OPP investigating family of TikTok video mockery in reference to London, Ontario attack
Ontario Provincial Police are investigating after a TikTok video allegedly recorded in the town of Minto appears to mock a local family and refers to the man charged in the fatal attack on a Muslim family in London .
Wellington County OPP Kirk MacDonald told CBC KW on Friday that police were aware of the video posted online and were in the early stages of the investigation, so they could not provide more details for now.
The video appears to have been shot from inside a house, looking out a window as a family of three walks down the street.
In a joint statement, Minto Mayor George Bridge and Wellington County Director Kelly Linton said the video was “obnoxious.”
“Islamophobia and all forms of racism have no place in our community,” the statement said.
In the video, as a family walks along the sidewalk, a man is heard saying, “Where’s Nathaniel Veltman when you need him?
When a truck passes by, the person says, “My buddy, you missed them. Step back. The video ends with the person laughing.
“It’s abnormal,” says the mayor of the video
Veltman, 20, was charged Monday with four counts of first degree murder and one count of attempted murder in a hit and run that left four dead and a boy in hospital. London police said they believe he targeted the family because of his Muslim faith.
“It’s pretty disturbing for someone to have that thought process and then put it on a video and send it out there,” Bridge told CBC News.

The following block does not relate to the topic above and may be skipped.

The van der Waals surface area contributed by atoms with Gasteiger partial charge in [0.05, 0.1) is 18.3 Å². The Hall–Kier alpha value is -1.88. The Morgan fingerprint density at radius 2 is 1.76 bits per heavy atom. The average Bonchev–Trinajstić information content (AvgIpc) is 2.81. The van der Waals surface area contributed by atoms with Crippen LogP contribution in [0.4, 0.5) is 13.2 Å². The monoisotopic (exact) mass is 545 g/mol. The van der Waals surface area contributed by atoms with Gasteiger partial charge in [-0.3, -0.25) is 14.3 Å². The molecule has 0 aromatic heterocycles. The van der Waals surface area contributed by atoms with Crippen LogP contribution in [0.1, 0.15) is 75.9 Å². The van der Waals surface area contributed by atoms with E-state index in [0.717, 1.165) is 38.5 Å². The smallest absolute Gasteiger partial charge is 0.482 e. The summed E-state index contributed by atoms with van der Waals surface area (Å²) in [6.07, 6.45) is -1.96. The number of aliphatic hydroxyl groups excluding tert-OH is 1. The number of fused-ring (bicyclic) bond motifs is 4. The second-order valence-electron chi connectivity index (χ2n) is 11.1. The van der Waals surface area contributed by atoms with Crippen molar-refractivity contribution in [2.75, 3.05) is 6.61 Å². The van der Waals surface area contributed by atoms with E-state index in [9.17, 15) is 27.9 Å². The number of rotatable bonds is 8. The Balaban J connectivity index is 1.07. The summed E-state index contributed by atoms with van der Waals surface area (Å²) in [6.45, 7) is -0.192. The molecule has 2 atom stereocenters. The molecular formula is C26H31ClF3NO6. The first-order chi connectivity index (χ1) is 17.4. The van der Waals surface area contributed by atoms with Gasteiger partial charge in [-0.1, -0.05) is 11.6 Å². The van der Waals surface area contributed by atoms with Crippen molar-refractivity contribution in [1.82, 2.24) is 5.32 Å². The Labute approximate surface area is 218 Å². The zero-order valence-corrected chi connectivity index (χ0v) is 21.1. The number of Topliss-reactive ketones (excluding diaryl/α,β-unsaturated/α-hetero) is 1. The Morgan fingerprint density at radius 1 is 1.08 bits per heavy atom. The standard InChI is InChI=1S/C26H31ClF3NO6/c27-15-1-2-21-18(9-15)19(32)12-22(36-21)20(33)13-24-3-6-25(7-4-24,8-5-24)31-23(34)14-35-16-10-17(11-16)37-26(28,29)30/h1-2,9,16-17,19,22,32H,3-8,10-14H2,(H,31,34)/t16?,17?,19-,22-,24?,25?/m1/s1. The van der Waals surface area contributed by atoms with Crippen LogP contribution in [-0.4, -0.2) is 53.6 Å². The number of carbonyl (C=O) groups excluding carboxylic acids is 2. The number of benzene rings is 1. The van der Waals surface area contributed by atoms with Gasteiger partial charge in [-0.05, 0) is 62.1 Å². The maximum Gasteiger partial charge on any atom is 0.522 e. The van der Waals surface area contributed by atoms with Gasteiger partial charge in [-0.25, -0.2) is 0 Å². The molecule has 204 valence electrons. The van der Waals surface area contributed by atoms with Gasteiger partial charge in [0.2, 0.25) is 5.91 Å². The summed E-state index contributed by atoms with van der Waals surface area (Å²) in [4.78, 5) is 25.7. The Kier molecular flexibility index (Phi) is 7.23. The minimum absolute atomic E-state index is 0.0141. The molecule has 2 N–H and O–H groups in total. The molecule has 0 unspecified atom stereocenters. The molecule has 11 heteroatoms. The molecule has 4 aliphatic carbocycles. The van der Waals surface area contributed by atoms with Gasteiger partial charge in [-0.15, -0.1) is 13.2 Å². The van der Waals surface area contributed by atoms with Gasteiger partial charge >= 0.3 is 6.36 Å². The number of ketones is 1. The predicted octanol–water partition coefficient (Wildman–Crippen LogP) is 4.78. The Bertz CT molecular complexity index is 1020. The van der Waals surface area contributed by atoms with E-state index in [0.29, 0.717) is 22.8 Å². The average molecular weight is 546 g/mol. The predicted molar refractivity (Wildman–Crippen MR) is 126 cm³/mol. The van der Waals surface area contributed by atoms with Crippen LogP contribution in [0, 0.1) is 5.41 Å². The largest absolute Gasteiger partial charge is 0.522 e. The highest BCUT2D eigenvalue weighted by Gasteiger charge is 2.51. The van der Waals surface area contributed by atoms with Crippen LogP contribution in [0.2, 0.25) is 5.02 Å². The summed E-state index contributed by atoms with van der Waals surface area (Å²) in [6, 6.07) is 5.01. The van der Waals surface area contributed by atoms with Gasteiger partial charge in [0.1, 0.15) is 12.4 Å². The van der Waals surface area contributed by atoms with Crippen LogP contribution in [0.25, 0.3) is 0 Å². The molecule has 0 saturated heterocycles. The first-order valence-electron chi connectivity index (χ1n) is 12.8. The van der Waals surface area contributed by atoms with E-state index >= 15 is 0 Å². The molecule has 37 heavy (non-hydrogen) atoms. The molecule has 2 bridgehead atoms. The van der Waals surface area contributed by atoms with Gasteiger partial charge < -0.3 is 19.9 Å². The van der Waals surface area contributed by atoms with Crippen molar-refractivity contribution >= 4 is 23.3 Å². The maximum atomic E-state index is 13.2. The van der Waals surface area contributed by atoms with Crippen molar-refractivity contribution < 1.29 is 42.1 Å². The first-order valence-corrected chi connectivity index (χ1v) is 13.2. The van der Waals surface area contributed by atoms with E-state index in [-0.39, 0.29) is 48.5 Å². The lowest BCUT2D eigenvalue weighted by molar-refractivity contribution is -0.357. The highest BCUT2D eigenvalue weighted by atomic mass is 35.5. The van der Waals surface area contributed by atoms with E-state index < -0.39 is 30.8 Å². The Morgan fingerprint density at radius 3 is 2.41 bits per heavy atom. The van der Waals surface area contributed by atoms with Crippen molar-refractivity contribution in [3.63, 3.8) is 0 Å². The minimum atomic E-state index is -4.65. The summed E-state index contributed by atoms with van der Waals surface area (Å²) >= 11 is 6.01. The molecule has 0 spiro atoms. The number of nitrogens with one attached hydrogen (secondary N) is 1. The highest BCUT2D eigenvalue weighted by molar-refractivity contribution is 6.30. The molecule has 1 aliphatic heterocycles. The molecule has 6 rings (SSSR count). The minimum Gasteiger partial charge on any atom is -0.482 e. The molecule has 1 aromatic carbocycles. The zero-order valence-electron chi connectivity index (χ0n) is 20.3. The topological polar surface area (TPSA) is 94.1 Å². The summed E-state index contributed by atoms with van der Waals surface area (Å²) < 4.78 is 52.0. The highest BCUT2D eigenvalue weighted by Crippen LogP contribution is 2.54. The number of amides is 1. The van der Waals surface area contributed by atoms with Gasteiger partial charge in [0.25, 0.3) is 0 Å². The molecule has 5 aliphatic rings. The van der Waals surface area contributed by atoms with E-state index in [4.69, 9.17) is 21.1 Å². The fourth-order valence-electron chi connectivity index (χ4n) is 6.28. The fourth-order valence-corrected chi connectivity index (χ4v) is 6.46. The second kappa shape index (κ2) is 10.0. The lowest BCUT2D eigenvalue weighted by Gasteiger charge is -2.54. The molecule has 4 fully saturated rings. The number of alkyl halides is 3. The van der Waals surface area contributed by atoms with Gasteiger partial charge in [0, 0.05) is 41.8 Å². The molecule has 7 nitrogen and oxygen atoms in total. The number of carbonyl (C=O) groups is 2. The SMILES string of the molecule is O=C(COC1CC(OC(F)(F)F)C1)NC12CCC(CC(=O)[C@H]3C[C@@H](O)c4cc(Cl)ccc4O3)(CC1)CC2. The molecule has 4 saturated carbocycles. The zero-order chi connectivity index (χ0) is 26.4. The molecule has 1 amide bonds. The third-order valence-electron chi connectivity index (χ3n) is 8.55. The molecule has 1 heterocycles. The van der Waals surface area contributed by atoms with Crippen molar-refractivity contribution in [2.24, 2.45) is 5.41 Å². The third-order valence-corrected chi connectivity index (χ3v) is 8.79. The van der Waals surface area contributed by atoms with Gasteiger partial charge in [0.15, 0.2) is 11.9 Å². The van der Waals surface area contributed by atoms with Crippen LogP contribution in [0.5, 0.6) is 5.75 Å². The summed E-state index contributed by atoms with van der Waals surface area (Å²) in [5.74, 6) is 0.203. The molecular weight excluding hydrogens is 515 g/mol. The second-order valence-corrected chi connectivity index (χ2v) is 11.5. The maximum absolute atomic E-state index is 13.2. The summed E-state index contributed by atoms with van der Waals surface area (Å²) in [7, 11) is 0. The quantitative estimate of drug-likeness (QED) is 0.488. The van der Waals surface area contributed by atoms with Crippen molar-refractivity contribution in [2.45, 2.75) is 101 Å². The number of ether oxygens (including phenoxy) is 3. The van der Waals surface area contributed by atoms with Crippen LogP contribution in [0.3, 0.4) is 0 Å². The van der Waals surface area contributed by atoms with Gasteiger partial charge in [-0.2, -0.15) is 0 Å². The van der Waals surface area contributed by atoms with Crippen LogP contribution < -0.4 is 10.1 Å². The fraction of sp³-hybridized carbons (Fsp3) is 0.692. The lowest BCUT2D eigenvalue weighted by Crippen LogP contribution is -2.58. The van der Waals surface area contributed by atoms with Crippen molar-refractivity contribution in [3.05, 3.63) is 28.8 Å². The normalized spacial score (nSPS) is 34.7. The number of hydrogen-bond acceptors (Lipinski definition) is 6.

The mayor said the video had been widely condemned on social media and did not reflect the views of most Minto residents.
“We don’t want this thing to be seen as the norm. It’s abnormal.”
NCCM chief cites systemic issues
Mustafa Farooq, CEO of the National Council of Canadian Muslims (NCCM), said the video “reminds us, once again, once again, once again, that there is a serious problem and that must be addressed. systemically “.
Farooq said his organization is working with law enforcement and social media platforms to respond to disturbing content posted online.
In recent days, he said, the organization has learned of “a number of people who have celebrated the London bombing”.
The NCCM also received reports of people being harassed in London in connection with the attack, Farooq said, adding that the council had also received emails from people claiming the incident was justified.
“It’s part of what we expect,” he said, shaking his head.
“The vast majority of Canadians respond with support, but you have a segment that celebrates that stuff or looks the other way.”